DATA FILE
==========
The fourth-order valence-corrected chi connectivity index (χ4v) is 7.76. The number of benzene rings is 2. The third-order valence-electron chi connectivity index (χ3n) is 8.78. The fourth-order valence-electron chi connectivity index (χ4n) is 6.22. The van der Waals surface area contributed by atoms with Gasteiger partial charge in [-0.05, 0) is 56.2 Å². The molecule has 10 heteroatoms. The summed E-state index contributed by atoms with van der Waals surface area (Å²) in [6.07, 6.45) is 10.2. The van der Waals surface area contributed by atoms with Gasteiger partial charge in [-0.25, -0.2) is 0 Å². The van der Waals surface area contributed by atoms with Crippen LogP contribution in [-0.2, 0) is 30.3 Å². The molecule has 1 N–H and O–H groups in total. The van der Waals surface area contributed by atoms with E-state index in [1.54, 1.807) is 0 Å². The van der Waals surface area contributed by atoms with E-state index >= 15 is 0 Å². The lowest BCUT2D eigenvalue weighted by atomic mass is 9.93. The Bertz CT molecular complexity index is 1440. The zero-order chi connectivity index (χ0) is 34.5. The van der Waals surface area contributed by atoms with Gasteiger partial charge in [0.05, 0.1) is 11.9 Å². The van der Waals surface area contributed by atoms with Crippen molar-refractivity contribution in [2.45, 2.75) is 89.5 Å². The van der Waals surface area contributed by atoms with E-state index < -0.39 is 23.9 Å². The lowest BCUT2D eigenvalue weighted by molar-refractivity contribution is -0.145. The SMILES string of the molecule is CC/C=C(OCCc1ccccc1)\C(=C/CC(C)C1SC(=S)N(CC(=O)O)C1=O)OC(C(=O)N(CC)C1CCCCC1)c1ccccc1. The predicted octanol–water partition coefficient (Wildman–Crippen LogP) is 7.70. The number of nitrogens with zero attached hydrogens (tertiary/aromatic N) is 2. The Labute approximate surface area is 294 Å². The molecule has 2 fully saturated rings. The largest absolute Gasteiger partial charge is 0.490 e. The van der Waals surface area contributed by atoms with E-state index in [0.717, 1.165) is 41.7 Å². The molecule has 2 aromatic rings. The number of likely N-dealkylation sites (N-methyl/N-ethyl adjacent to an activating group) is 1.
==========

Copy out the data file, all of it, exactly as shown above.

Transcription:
The fourth-order valence-corrected chi connectivity index (χ4v) is 7.76. The number of benzene rings is 2. The third-order valence-electron chi connectivity index (χ3n) is 8.78. The fourth-order valence-electron chi connectivity index (χ4n) is 6.22. The van der Waals surface area contributed by atoms with Gasteiger partial charge in [-0.05, 0) is 56.2 Å². The molecule has 10 heteroatoms. The summed E-state index contributed by atoms with van der Waals surface area (Å²) in [6.07, 6.45) is 10.2. The van der Waals surface area contributed by atoms with Gasteiger partial charge in [-0.25, -0.2) is 0 Å². The van der Waals surface area contributed by atoms with Crippen LogP contribution in [-0.2, 0) is 30.3 Å². The molecule has 1 N–H and O–H groups in total. The van der Waals surface area contributed by atoms with E-state index in [1.54, 1.807) is 0 Å². The van der Waals surface area contributed by atoms with E-state index >= 15 is 0 Å². The lowest BCUT2D eigenvalue weighted by atomic mass is 9.93. The Bertz CT molecular complexity index is 1440. The zero-order chi connectivity index (χ0) is 34.5. The van der Waals surface area contributed by atoms with Gasteiger partial charge in [0.05, 0.1) is 11.9 Å². The van der Waals surface area contributed by atoms with Crippen molar-refractivity contribution in [2.45, 2.75) is 89.5 Å². The van der Waals surface area contributed by atoms with E-state index < -0.39 is 23.9 Å². The lowest BCUT2D eigenvalue weighted by molar-refractivity contribution is -0.145. The SMILES string of the molecule is CC/C=C(OCCc1ccccc1)\C(=C/CC(C)C1SC(=S)N(CC(=O)O)C1=O)OC(C(=O)N(CC)C1CCCCC1)c1ccccc1. The predicted octanol–water partition coefficient (Wildman–Crippen LogP) is 7.70. The number of nitrogens with zero attached hydrogens (tertiary/aromatic N) is 2. The Labute approximate surface area is 294 Å². The molecule has 2 fully saturated rings. The largest absolute Gasteiger partial charge is 0.490 e. The van der Waals surface area contributed by atoms with E-state index in [0.717, 1.165) is 41.7 Å². The molecule has 2 aromatic rings. The number of likely N-dealkylation sites (N-methyl/N-ethyl adjacent to an activating group) is 1.